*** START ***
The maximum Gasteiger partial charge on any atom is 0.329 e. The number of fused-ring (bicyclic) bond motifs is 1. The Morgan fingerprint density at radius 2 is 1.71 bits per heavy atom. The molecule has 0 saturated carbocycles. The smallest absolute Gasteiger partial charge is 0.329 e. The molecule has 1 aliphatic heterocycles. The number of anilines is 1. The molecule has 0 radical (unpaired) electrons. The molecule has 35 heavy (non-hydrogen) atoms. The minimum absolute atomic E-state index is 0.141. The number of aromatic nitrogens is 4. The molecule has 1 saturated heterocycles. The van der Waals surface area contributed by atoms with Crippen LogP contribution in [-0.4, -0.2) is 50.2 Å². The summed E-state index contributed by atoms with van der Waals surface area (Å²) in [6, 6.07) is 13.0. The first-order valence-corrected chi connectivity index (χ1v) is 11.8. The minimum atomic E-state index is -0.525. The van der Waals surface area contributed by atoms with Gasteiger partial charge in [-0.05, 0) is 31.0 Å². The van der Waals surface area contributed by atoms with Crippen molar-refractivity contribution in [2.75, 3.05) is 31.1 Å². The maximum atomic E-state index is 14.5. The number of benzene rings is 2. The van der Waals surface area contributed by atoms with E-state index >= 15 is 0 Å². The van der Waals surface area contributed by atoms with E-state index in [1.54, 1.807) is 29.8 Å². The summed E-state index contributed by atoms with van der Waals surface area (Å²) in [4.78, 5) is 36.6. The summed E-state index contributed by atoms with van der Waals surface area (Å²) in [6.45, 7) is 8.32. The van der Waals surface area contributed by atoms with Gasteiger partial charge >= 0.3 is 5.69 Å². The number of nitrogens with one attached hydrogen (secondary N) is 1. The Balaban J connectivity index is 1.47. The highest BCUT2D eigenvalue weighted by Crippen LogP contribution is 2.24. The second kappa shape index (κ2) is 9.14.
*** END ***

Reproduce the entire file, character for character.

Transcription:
The maximum Gasteiger partial charge on any atom is 0.329 e. The number of fused-ring (bicyclic) bond motifs is 1. The Morgan fingerprint density at radius 2 is 1.71 bits per heavy atom. The molecule has 0 saturated carbocycles. The smallest absolute Gasteiger partial charge is 0.329 e. The molecule has 1 aliphatic heterocycles. The number of anilines is 1. The molecule has 0 radical (unpaired) electrons. The molecule has 35 heavy (non-hydrogen) atoms. The minimum absolute atomic E-state index is 0.141. The number of aromatic nitrogens is 4. The molecule has 1 saturated heterocycles. The van der Waals surface area contributed by atoms with Crippen LogP contribution in [-0.4, -0.2) is 50.2 Å². The summed E-state index contributed by atoms with van der Waals surface area (Å²) in [6, 6.07) is 13.0. The first-order valence-corrected chi connectivity index (χ1v) is 11.8. The minimum atomic E-state index is -0.525. The van der Waals surface area contributed by atoms with Gasteiger partial charge in [-0.05, 0) is 31.0 Å². The van der Waals surface area contributed by atoms with Crippen molar-refractivity contribution in [2.75, 3.05) is 31.1 Å². The maximum atomic E-state index is 14.5. The number of benzene rings is 2. The van der Waals surface area contributed by atoms with E-state index >= 15 is 0 Å². The van der Waals surface area contributed by atoms with E-state index in [1.54, 1.807) is 29.8 Å². The summed E-state index contributed by atoms with van der Waals surface area (Å²) in [4.78, 5) is 36.6. The summed E-state index contributed by atoms with van der Waals surface area (Å²) in [6.45, 7) is 8.32. The van der Waals surface area contributed by atoms with Gasteiger partial charge >= 0.3 is 5.69 Å². The number of nitrogens with one attached hydrogen (secondary N) is 1. The Balaban J connectivity index is 1.47. The highest BCUT2D eigenvalue weighted by Crippen LogP contribution is 2.24. The second kappa shape index (κ2) is 9.14.